Have you been watching the latest series of Channel 4’s 999 What’s Your Emergency?
When the first series aired, some Wiltshire Councillors – from the ‘ruling party’ – complained bitterly that the programmes did not give a picture of the county that they recognised: ”Wiltshire’s not like that.”
In the wake of the absolutely scandalous and wantonly murderous poisonings in Salisbury and Amesbury, we have all learned more about what Wiltshire’s really like. It has a drug culture and it has many people left living on the edge.
Wiltshire Councillors can learn an awful lot about the extent and depth of the state in which austerity has left the county by watching 999 What’s Your Emergency?
The proviso – as far as protecting the sensibilities of those councillors goes – is that the area the programmes cover does, like the police and ambulance service itself, include Swindon – a town with more than a fair share of urban issues.
However, Wiltshire emergencies aplenty appear in the programmes. As well as outrageous, time-wasting hoaxers and people who think they have the right to dial 999 because they cannot find the stopper to their hot water bottle – or similar inanities.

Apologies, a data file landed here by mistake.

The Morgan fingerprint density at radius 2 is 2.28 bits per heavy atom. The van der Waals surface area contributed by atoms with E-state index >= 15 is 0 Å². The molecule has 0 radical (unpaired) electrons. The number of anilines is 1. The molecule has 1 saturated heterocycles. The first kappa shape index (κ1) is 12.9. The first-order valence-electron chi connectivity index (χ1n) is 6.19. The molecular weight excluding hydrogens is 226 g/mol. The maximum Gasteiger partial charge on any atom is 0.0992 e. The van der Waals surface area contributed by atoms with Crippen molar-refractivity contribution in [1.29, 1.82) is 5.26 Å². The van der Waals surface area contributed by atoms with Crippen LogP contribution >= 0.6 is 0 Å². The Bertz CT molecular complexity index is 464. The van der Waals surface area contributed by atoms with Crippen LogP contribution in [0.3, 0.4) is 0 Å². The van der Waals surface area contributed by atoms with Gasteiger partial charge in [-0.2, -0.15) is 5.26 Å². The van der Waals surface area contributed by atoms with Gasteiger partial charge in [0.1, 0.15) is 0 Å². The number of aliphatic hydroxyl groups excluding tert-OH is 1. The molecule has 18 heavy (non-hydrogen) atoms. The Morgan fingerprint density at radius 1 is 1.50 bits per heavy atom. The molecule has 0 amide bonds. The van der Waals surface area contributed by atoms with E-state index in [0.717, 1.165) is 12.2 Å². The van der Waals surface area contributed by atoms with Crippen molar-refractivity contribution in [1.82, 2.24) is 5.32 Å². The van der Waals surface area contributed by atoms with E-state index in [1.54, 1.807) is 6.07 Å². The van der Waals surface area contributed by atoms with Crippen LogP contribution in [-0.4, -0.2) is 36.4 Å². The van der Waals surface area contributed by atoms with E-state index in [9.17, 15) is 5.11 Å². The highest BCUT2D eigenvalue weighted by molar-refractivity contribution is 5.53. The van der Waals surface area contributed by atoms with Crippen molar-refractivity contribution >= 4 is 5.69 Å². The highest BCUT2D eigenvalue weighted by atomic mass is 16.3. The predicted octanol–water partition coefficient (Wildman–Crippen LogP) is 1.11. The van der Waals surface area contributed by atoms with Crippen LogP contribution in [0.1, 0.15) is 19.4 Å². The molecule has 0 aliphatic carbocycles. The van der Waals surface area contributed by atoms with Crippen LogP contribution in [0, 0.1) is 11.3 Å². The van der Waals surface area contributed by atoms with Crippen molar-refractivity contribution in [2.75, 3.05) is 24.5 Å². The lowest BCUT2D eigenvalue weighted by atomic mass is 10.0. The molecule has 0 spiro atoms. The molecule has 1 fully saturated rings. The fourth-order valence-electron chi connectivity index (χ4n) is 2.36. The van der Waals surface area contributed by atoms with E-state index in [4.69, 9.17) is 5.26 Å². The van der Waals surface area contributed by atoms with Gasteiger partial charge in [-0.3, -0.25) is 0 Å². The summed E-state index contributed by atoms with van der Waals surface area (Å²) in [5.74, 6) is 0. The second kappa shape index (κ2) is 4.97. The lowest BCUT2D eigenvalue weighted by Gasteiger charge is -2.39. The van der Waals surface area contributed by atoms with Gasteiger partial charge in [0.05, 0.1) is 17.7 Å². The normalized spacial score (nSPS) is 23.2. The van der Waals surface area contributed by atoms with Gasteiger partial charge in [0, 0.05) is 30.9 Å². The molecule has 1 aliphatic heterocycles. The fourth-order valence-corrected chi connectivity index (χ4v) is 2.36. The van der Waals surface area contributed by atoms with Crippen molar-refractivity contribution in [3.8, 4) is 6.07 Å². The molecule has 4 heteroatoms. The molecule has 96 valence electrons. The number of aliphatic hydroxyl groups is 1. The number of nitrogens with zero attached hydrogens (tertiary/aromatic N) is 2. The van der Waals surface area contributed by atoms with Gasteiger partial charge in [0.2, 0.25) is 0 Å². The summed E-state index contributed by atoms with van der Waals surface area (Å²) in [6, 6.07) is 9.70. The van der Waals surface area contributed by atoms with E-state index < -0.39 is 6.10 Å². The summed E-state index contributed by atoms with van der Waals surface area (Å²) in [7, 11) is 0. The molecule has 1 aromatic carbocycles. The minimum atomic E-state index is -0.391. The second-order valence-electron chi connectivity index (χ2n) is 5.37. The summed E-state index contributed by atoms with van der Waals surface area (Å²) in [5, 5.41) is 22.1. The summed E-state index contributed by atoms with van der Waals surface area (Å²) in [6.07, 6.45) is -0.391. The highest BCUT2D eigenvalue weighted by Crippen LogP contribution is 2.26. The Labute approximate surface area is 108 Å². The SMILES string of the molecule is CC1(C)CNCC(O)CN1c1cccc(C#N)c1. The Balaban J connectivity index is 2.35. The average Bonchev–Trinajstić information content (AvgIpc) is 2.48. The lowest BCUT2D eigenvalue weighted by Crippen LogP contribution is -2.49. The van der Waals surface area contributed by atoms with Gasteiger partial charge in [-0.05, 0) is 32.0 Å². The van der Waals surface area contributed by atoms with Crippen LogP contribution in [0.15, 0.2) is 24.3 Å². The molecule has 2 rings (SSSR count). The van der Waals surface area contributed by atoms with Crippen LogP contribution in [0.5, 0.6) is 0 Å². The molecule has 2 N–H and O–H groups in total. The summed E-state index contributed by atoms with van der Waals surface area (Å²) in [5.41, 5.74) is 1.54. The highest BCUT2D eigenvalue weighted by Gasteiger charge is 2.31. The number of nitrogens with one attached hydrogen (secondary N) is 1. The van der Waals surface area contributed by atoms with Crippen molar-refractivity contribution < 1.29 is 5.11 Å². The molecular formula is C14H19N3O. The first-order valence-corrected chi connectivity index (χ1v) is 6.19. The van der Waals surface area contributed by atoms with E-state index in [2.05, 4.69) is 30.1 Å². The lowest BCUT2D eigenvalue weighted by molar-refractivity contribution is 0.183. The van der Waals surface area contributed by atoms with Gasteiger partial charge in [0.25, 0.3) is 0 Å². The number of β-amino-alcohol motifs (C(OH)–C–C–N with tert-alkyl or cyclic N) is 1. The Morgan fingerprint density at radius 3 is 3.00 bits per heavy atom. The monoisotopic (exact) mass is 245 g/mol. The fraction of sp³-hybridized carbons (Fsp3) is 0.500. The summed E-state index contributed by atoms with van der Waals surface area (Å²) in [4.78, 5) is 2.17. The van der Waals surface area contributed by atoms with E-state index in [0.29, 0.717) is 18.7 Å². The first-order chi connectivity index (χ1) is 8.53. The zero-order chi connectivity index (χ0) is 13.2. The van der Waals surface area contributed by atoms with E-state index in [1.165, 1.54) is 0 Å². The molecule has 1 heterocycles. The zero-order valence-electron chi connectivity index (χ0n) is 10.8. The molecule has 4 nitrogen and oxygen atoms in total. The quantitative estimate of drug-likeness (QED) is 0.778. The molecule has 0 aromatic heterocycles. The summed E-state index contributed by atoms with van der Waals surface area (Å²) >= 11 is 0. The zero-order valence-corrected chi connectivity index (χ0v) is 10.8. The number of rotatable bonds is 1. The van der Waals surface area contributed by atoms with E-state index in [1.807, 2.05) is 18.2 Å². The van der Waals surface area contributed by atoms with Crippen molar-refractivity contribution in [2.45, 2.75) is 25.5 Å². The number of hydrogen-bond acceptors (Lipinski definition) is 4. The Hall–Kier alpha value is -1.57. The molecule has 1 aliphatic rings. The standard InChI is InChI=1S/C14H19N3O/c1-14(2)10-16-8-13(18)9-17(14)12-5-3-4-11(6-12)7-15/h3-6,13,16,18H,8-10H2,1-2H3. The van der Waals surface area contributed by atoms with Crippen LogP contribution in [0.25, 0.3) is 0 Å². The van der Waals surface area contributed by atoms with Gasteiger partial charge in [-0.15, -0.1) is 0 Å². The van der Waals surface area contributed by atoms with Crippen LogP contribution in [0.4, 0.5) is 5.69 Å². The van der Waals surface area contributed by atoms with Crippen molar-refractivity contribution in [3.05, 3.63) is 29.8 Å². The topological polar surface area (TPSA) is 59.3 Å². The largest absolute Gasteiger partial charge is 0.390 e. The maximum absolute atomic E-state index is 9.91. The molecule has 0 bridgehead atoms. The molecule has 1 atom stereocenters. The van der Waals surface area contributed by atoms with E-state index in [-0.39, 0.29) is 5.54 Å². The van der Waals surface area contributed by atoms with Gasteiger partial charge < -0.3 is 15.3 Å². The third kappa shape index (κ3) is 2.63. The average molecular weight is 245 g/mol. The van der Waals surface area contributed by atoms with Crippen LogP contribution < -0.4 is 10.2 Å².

The real wonder of these programmes is not just the dedication and professionalism of the call-takers and the ‘first responders’ (a very useful new collective noun) – police, fire, ambulance and para-medics.
It is their amazing resilience, common sense and humanity that shines through. They know that despite the odds that keep being stacked against them – too few staff, too few ambulances, too few police, more complex ill-health, more older fragile people - they can and they do save lives.
Even watching the programmes is an emotional roller-coaster ride. We move from the sense of humour of the call-taker who has been royally (if idiotically) hoaxed, to the despair of the man talking to a 999 caller who has just killed a man, to the joy of successful remote-control delivery help for a pregnant woman caught at home with no one to help with the sudden arrival of her baby.
One of the ambulance crew featured in the programmes had first hand experience of homelessness before he put his life back together and trained for the service. As a colleague put it so succinctly about the pitfalls in life: “It only takes one slip for everything to come crashing down.”
From the theft of a sandwich to major burglary, these public servants know how much austerity, current work practices like zero hour contracts and a creaking NHS, has led so many people slipping into trouble, into crime, into desperate need. Troubles, crimes and desperation – they have to deal with them all.
And on these programmes they tell it like it is.